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Falls school board not waiting for state aid projection to start budget process

NIAGARA FALLS – The city school district won’t let Albany hold up its budgeting process for the upcoming school year.

The state, which typically provides almost 75 percent of the annual funding for Niagara Falls’ public schools, has withheld projections for school aid statewide amid Gov. Andrew M. Cuomo’s call for education reforms. Usually by this time, local school districts already have received preliminary aid figures from the state.

Late last month, the district’s finance officials went ahead and gave the School Board an outline of projected revenues for the upcoming budget year.

While Cuomo said education funding would rise by either 1.7 or 4.8 percent statewide, depending on whether certain reforms are enacted, Niagara Falls officials are preliminarily projecting a 6.3 percent increase in state aid.

“This was just presented as a potential, as an estimate, as a possibility,” said Joe Giarrizzo, the district’s administrator for school business services. “There’s no basis in fact, other than just an estimate based on history.”

Giarrizzo said he and his staff looked at the amounts of aid the district has received in the past and put the numbers together to give the School Board “a sense of what is possible.”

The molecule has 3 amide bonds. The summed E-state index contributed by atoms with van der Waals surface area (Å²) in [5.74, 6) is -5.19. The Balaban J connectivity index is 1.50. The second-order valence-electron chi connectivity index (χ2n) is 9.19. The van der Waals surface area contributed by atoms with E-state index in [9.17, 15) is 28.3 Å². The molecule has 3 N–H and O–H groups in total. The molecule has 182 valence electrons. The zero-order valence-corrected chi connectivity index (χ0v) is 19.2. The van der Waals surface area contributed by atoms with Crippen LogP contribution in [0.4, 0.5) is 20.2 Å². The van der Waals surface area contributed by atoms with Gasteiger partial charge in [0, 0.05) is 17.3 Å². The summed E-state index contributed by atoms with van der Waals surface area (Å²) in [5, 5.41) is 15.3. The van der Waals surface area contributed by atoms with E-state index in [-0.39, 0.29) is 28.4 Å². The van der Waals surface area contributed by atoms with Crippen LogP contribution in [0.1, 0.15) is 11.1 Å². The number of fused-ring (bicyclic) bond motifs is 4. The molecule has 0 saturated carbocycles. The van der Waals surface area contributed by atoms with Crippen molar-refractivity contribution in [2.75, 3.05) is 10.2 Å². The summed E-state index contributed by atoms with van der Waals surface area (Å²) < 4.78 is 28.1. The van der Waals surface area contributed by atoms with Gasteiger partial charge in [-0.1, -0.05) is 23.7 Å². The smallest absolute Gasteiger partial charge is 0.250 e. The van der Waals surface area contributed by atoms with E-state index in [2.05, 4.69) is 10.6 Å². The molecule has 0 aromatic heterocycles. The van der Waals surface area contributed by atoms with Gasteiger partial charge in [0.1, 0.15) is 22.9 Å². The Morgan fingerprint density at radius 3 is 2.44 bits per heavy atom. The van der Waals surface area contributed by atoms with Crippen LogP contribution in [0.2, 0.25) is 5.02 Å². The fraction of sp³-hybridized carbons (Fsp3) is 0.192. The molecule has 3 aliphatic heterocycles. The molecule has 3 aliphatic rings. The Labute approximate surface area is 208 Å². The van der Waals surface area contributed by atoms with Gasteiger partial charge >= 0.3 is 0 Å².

District officials have a few months to work on the spending plan before it comes before voters in May.

But exactly when the governor and the State Legislature come to an agreement and finalize state aid numbers is the wild card.

“It looks like we won’t know for sure for quite a while,” Giarrizzo said.

School Superintendent Cynthia A. Bianco is scheduled to present her recommended budget to the board on March 19. A tentative timeline for budget development prepared by the district has the School Board voting to adopt a budget and a contingency budget on March 26.

The school district, whose annual budget is larger than the city’s, received $93 million in state aid this school year. Officials have projected a $5.8 million jump for the 2015-16 school year, for a total of roughly $98.9 million in state aid.

These early projections by the district estimate a 1.1 percent increase next year in foundation aid, the least restricted type of state aid, up from $71.3 million this year.

The district also has projected a 7.1 percent increase in building aid, but that will be offset by an increase in the district’s debt payments, according to the district.

In the weeks ahead, district officials will present the board with spending projections, identify gaps between revenue and spending and then propose ways to plug the gap.

The primary ways to cover any budget gap, Giarrizzo said, would be to decrease staff, make cuts to programs, levy a tax increase or dip into the district’s savings. At this point, the district has about $2.1 million in unrestricted savings.

Last year, after an initial proposal that would have seen between 14 and 33 job cuts, the board adopted a budget with no increase to the tax levy. Voters approved the $126.4 million spending plan.

“It’s difficult when we’re making these estimates, so the more that we know, the more precise we can be,” Giarrizzo said, “and, in the long run, the more fair we can be to all constituents.”